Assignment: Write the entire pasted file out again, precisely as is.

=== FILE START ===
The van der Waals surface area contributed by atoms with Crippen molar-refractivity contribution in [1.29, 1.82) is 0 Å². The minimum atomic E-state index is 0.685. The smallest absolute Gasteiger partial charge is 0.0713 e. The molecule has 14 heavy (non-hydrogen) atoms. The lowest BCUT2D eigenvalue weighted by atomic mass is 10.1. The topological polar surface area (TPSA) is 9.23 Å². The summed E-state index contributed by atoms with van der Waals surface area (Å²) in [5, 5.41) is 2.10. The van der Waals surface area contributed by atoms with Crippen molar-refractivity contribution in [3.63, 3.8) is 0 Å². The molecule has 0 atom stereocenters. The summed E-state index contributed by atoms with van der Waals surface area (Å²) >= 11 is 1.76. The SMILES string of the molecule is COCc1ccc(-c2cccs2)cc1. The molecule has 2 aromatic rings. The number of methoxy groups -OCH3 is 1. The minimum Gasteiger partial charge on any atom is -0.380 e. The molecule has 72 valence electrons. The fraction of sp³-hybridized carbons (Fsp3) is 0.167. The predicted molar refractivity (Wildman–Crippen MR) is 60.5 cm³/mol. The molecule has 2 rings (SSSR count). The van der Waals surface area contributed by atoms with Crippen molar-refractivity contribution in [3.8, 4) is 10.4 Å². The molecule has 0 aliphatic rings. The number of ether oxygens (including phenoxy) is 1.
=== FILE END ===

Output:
The van der Waals surface area contributed by atoms with Crippen molar-refractivity contribution in [1.29, 1.82) is 0 Å². The minimum atomic E-state index is 0.685. The smallest absolute Gasteiger partial charge is 0.0713 e. The molecule has 14 heavy (non-hydrogen) atoms. The lowest BCUT2D eigenvalue weighted by atomic mass is 10.1. The topological polar surface area (TPSA) is 9.23 Å². The summed E-state index contributed by atoms with van der Waals surface area (Å²) in [5, 5.41) is 2.10. The van der Waals surface area contributed by atoms with Crippen molar-refractivity contribution in [3.63, 3.8) is 0 Å². The molecule has 0 atom stereocenters. The summed E-state index contributed by atoms with van der Waals surface area (Å²) >= 11 is 1.76. The SMILES string of the molecule is COCc1ccc(-c2cccs2)cc1. The molecule has 2 aromatic rings. The number of methoxy groups -OCH3 is 1. The minimum Gasteiger partial charge on any atom is -0.380 e. The molecule has 72 valence electrons. The fraction of sp³-hybridized carbons (Fsp3) is 0.167. The predicted molar refractivity (Wildman–Crippen MR) is 60.5 cm³/mol. The molecule has 2 rings (SSSR count). The van der Waals surface area contributed by atoms with Crippen molar-refractivity contribution in [3.8, 4) is 10.4 Å². The molecule has 0 aliphatic rings. The number of ether oxygens (including phenoxy) is 1.